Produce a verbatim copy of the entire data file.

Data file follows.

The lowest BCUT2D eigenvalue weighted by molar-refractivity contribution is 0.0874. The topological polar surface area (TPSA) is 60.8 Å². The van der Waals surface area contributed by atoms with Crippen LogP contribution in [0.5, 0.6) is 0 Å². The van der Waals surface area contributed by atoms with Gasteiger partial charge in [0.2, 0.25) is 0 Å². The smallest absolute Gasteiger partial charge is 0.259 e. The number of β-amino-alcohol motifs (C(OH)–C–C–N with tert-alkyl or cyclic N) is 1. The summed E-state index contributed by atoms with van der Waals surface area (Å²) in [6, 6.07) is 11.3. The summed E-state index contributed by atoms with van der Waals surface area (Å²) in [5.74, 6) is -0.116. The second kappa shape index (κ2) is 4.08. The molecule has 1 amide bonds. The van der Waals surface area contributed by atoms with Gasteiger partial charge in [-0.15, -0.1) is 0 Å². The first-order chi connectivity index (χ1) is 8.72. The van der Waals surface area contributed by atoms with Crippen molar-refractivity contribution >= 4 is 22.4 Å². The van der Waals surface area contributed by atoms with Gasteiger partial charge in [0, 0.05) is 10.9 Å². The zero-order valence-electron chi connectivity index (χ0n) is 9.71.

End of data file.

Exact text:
The lowest BCUT2D eigenvalue weighted by molar-refractivity contribution is 0.0874. The topological polar surface area (TPSA) is 60.8 Å². The van der Waals surface area contributed by atoms with Crippen LogP contribution in [0.5, 0.6) is 0 Å². The van der Waals surface area contributed by atoms with Gasteiger partial charge in [0.2, 0.25) is 0 Å². The smallest absolute Gasteiger partial charge is 0.259 e. The number of β-amino-alcohol motifs (C(OH)–C–C–N with tert-alkyl or cyclic N) is 1. The summed E-state index contributed by atoms with van der Waals surface area (Å²) in [6, 6.07) is 11.3. The summed E-state index contributed by atoms with van der Waals surface area (Å²) in [5.74, 6) is -0.116. The second kappa shape index (κ2) is 4.08. The molecule has 1 amide bonds. The van der Waals surface area contributed by atoms with Gasteiger partial charge in [-0.15, -0.1) is 0 Å². The first-order chi connectivity index (χ1) is 8.72. The van der Waals surface area contributed by atoms with Crippen molar-refractivity contribution >= 4 is 22.4 Å². The van der Waals surface area contributed by atoms with Gasteiger partial charge in [0, 0.05) is 10.9 Å². The zero-order valence-electron chi connectivity index (χ0n) is 9.71.